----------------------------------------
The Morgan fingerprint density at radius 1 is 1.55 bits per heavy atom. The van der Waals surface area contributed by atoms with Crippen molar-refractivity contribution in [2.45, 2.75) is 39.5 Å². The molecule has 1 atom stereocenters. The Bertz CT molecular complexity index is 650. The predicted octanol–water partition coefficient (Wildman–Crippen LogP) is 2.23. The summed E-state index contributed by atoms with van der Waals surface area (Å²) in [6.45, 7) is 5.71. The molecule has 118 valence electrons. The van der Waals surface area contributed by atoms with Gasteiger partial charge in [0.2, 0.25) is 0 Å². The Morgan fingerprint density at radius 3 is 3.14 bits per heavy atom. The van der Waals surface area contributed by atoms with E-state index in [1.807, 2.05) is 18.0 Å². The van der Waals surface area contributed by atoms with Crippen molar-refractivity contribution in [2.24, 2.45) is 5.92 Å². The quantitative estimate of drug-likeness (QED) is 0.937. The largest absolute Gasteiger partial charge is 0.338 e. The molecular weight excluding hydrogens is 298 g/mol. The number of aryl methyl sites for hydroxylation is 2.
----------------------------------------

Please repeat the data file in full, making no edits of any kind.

The Morgan fingerprint density at radius 1 is 1.55 bits per heavy atom. The van der Waals surface area contributed by atoms with Crippen molar-refractivity contribution in [2.45, 2.75) is 39.5 Å². The molecule has 1 atom stereocenters. The Bertz CT molecular complexity index is 650. The predicted octanol–water partition coefficient (Wildman–Crippen LogP) is 2.23. The summed E-state index contributed by atoms with van der Waals surface area (Å²) in [6.45, 7) is 5.71. The molecule has 118 valence electrons. The van der Waals surface area contributed by atoms with Gasteiger partial charge in [0.2, 0.25) is 0 Å². The Morgan fingerprint density at radius 3 is 3.14 bits per heavy atom. The van der Waals surface area contributed by atoms with E-state index in [1.807, 2.05) is 18.0 Å². The van der Waals surface area contributed by atoms with Crippen molar-refractivity contribution in [2.24, 2.45) is 5.92 Å². The quantitative estimate of drug-likeness (QED) is 0.937. The largest absolute Gasteiger partial charge is 0.338 e. The molecular weight excluding hydrogens is 298 g/mol. The number of aryl methyl sites for hydroxylation is 2.